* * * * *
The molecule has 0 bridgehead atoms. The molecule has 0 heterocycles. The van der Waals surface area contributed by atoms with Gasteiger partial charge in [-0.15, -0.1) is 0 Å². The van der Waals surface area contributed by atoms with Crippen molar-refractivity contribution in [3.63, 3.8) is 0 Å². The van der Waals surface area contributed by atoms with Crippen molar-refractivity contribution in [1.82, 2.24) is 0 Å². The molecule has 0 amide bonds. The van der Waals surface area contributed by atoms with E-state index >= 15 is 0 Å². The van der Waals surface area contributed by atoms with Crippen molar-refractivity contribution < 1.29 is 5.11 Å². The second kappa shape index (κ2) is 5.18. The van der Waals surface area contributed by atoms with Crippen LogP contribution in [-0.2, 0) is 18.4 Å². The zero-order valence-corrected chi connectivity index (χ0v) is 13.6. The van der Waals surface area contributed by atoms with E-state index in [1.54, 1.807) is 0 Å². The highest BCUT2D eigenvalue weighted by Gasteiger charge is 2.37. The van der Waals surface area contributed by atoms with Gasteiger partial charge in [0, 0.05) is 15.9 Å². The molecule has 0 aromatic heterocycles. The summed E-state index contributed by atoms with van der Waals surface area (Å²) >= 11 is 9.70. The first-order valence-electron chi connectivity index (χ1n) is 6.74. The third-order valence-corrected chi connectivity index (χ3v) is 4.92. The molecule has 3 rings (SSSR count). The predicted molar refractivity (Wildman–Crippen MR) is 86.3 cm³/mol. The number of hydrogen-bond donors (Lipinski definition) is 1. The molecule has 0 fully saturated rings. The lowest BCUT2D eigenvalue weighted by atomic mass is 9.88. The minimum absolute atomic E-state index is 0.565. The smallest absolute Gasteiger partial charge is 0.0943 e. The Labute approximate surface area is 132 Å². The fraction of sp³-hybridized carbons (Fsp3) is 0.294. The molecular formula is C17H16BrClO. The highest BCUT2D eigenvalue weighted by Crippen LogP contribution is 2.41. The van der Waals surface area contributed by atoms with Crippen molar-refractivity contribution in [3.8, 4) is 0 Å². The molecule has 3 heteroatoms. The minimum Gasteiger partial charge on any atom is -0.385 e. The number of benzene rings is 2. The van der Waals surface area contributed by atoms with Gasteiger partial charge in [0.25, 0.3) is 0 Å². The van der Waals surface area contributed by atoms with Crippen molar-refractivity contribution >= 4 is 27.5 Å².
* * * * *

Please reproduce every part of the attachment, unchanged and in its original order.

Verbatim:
The molecule has 0 bridgehead atoms. The molecule has 0 heterocycles. The van der Waals surface area contributed by atoms with Gasteiger partial charge in [-0.15, -0.1) is 0 Å². The van der Waals surface area contributed by atoms with Crippen molar-refractivity contribution in [3.63, 3.8) is 0 Å². The van der Waals surface area contributed by atoms with Crippen molar-refractivity contribution in [1.82, 2.24) is 0 Å². The molecule has 0 amide bonds. The van der Waals surface area contributed by atoms with E-state index >= 15 is 0 Å². The van der Waals surface area contributed by atoms with Crippen molar-refractivity contribution < 1.29 is 5.11 Å². The second kappa shape index (κ2) is 5.18. The van der Waals surface area contributed by atoms with Crippen LogP contribution in [-0.2, 0) is 18.4 Å². The zero-order valence-corrected chi connectivity index (χ0v) is 13.6. The van der Waals surface area contributed by atoms with E-state index in [1.54, 1.807) is 0 Å². The highest BCUT2D eigenvalue weighted by Gasteiger charge is 2.37. The van der Waals surface area contributed by atoms with Gasteiger partial charge in [0, 0.05) is 15.9 Å². The molecule has 0 aromatic heterocycles. The summed E-state index contributed by atoms with van der Waals surface area (Å²) >= 11 is 9.70. The first-order valence-electron chi connectivity index (χ1n) is 6.74. The third-order valence-corrected chi connectivity index (χ3v) is 4.92. The molecule has 3 rings (SSSR count). The predicted molar refractivity (Wildman–Crippen MR) is 86.3 cm³/mol. The number of hydrogen-bond donors (Lipinski definition) is 1. The molecule has 0 fully saturated rings. The lowest BCUT2D eigenvalue weighted by atomic mass is 9.88. The minimum absolute atomic E-state index is 0.565. The smallest absolute Gasteiger partial charge is 0.0943 e. The Labute approximate surface area is 132 Å². The fraction of sp³-hybridized carbons (Fsp3) is 0.294. The molecular formula is C17H16BrClO. The highest BCUT2D eigenvalue weighted by Crippen LogP contribution is 2.41. The van der Waals surface area contributed by atoms with Crippen molar-refractivity contribution in [3.8, 4) is 0 Å². The molecule has 3 heteroatoms. The minimum Gasteiger partial charge on any atom is -0.385 e. The number of benzene rings is 2. The van der Waals surface area contributed by atoms with Gasteiger partial charge in [0.25, 0.3) is 0 Å². The van der Waals surface area contributed by atoms with Crippen molar-refractivity contribution >= 4 is 27.5 Å².